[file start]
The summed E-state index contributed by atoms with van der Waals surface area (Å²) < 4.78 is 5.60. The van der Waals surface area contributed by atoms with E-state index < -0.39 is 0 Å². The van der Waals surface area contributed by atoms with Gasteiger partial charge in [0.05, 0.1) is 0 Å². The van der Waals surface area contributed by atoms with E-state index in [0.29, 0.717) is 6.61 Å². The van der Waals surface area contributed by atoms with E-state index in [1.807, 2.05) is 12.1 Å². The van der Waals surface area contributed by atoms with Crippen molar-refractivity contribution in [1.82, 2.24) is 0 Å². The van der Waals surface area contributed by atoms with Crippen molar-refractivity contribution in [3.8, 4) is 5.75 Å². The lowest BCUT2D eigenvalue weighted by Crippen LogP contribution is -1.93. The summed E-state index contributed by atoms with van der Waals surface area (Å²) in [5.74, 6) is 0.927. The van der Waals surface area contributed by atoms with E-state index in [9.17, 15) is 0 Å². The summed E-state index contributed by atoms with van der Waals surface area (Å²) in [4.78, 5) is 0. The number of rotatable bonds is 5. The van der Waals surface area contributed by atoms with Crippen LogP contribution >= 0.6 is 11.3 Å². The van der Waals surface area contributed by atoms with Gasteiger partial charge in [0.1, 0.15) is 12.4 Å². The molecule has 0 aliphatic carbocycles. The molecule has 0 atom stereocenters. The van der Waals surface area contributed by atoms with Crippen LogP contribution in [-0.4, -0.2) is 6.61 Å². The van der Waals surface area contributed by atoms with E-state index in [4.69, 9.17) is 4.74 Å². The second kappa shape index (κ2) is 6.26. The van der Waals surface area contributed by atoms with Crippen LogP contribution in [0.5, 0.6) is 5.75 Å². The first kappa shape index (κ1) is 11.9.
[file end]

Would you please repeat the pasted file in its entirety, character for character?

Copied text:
The summed E-state index contributed by atoms with van der Waals surface area (Å²) < 4.78 is 5.60. The van der Waals surface area contributed by atoms with E-state index < -0.39 is 0 Å². The van der Waals surface area contributed by atoms with Gasteiger partial charge in [0.05, 0.1) is 0 Å². The van der Waals surface area contributed by atoms with E-state index in [0.29, 0.717) is 6.61 Å². The van der Waals surface area contributed by atoms with E-state index in [1.807, 2.05) is 12.1 Å². The van der Waals surface area contributed by atoms with Crippen molar-refractivity contribution in [1.82, 2.24) is 0 Å². The van der Waals surface area contributed by atoms with Crippen molar-refractivity contribution in [3.8, 4) is 5.75 Å². The lowest BCUT2D eigenvalue weighted by Crippen LogP contribution is -1.93. The summed E-state index contributed by atoms with van der Waals surface area (Å²) in [5.74, 6) is 0.927. The van der Waals surface area contributed by atoms with E-state index in [9.17, 15) is 0 Å². The summed E-state index contributed by atoms with van der Waals surface area (Å²) in [4.78, 5) is 0. The number of rotatable bonds is 5. The van der Waals surface area contributed by atoms with Crippen LogP contribution >= 0.6 is 11.3 Å². The van der Waals surface area contributed by atoms with Gasteiger partial charge in [0.1, 0.15) is 12.4 Å². The molecule has 0 aliphatic carbocycles. The molecule has 0 atom stereocenters. The van der Waals surface area contributed by atoms with Crippen LogP contribution in [-0.4, -0.2) is 6.61 Å². The van der Waals surface area contributed by atoms with E-state index in [4.69, 9.17) is 4.74 Å². The second kappa shape index (κ2) is 6.26. The van der Waals surface area contributed by atoms with Crippen LogP contribution in [0.5, 0.6) is 5.75 Å². The first kappa shape index (κ1) is 11.9.